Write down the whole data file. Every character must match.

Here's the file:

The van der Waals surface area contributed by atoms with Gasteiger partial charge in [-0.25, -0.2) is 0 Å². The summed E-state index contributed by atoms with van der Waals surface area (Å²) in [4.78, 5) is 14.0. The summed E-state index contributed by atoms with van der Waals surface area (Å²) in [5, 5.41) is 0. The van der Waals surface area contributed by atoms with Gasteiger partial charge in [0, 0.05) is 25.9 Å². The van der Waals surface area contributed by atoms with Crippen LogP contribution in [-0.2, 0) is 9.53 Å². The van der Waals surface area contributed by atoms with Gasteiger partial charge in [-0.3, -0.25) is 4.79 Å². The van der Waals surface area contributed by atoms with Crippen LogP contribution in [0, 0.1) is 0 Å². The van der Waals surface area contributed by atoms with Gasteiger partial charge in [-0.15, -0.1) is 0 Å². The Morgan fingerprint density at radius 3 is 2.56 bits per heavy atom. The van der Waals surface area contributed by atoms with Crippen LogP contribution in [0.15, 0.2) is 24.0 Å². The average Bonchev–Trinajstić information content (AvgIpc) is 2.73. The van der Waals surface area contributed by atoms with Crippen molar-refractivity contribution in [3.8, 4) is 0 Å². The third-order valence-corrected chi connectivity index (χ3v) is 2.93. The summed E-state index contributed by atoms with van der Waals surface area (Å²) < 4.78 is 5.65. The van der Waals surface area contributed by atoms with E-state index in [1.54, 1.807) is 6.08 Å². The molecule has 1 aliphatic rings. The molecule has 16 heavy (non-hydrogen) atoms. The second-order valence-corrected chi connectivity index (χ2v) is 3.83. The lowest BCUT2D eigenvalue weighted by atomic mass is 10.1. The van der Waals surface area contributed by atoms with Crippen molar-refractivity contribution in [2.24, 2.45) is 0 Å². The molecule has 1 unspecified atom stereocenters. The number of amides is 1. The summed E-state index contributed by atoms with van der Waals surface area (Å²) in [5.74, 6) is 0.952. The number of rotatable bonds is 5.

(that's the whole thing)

The van der Waals surface area contributed by atoms with Gasteiger partial charge in [-0.25, -0.2) is 0 Å². The summed E-state index contributed by atoms with van der Waals surface area (Å²) in [4.78, 5) is 14.0. The summed E-state index contributed by atoms with van der Waals surface area (Å²) in [5, 5.41) is 0. The van der Waals surface area contributed by atoms with Gasteiger partial charge in [0, 0.05) is 25.9 Å². The van der Waals surface area contributed by atoms with Crippen LogP contribution in [-0.2, 0) is 9.53 Å². The van der Waals surface area contributed by atoms with Gasteiger partial charge in [-0.3, -0.25) is 4.79 Å². The van der Waals surface area contributed by atoms with Crippen LogP contribution in [0, 0.1) is 0 Å². The van der Waals surface area contributed by atoms with Gasteiger partial charge in [-0.15, -0.1) is 0 Å². The Morgan fingerprint density at radius 3 is 2.56 bits per heavy atom. The van der Waals surface area contributed by atoms with Crippen LogP contribution in [0.15, 0.2) is 24.0 Å². The average Bonchev–Trinajstić information content (AvgIpc) is 2.73. The van der Waals surface area contributed by atoms with Crippen molar-refractivity contribution in [3.8, 4) is 0 Å². The third-order valence-corrected chi connectivity index (χ3v) is 2.93. The summed E-state index contributed by atoms with van der Waals surface area (Å²) < 4.78 is 5.65. The van der Waals surface area contributed by atoms with E-state index in [1.54, 1.807) is 6.08 Å². The molecule has 1 aliphatic rings. The molecule has 16 heavy (non-hydrogen) atoms. The second-order valence-corrected chi connectivity index (χ2v) is 3.83. The lowest BCUT2D eigenvalue weighted by atomic mass is 10.1. The van der Waals surface area contributed by atoms with Crippen molar-refractivity contribution in [2.24, 2.45) is 0 Å². The molecule has 1 unspecified atom stereocenters. The number of amides is 1. The summed E-state index contributed by atoms with van der Waals surface area (Å²) in [5.74, 6) is 0.952. The number of rotatable bonds is 5.